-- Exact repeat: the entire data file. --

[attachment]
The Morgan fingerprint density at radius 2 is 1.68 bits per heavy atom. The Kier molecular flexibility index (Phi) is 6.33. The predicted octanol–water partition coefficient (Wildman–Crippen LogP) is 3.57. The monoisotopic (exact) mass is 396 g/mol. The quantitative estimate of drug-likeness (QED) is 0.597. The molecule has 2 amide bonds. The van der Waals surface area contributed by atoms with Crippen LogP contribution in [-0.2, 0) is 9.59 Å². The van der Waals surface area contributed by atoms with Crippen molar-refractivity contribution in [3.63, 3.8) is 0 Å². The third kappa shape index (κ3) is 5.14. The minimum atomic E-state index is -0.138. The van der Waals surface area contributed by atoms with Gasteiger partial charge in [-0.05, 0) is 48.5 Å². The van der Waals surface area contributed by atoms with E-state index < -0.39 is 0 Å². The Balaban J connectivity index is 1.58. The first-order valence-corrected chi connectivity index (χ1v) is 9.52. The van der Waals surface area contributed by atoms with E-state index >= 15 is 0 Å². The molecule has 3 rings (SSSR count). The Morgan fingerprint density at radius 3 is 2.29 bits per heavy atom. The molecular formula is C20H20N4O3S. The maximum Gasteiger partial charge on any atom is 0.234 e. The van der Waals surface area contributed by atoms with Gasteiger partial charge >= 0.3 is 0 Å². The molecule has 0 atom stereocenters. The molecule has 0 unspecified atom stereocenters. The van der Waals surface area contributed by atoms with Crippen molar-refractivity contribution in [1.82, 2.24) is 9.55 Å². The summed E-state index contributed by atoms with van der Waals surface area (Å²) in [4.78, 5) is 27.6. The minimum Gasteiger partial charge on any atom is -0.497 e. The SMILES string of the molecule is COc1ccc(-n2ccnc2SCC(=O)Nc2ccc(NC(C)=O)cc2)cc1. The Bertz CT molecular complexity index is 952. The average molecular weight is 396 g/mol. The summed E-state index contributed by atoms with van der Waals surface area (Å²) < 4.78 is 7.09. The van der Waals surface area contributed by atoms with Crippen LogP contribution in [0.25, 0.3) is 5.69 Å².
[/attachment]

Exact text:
The Morgan fingerprint density at radius 2 is 1.68 bits per heavy atom. The Kier molecular flexibility index (Phi) is 6.33. The predicted octanol–water partition coefficient (Wildman–Crippen LogP) is 3.57. The monoisotopic (exact) mass is 396 g/mol. The quantitative estimate of drug-likeness (QED) is 0.597. The molecule has 2 amide bonds. The van der Waals surface area contributed by atoms with Crippen LogP contribution in [-0.2, 0) is 9.59 Å². The van der Waals surface area contributed by atoms with Crippen molar-refractivity contribution in [3.63, 3.8) is 0 Å². The third kappa shape index (κ3) is 5.14. The minimum atomic E-state index is -0.138. The van der Waals surface area contributed by atoms with Gasteiger partial charge in [-0.05, 0) is 48.5 Å². The van der Waals surface area contributed by atoms with E-state index < -0.39 is 0 Å². The Balaban J connectivity index is 1.58. The first-order valence-corrected chi connectivity index (χ1v) is 9.52. The van der Waals surface area contributed by atoms with E-state index >= 15 is 0 Å². The molecule has 3 rings (SSSR count). The Morgan fingerprint density at radius 3 is 2.29 bits per heavy atom. The molecular formula is C20H20N4O3S. The maximum Gasteiger partial charge on any atom is 0.234 e. The van der Waals surface area contributed by atoms with Gasteiger partial charge >= 0.3 is 0 Å². The molecule has 0 atom stereocenters. The molecule has 0 unspecified atom stereocenters. The van der Waals surface area contributed by atoms with Crippen molar-refractivity contribution in [1.82, 2.24) is 9.55 Å². The summed E-state index contributed by atoms with van der Waals surface area (Å²) in [4.78, 5) is 27.6. The minimum Gasteiger partial charge on any atom is -0.497 e. The SMILES string of the molecule is COc1ccc(-n2ccnc2SCC(=O)Nc2ccc(NC(C)=O)cc2)cc1. The Bertz CT molecular complexity index is 952. The average molecular weight is 396 g/mol. The summed E-state index contributed by atoms with van der Waals surface area (Å²) < 4.78 is 7.09. The van der Waals surface area contributed by atoms with Crippen LogP contribution in [0.25, 0.3) is 5.69 Å².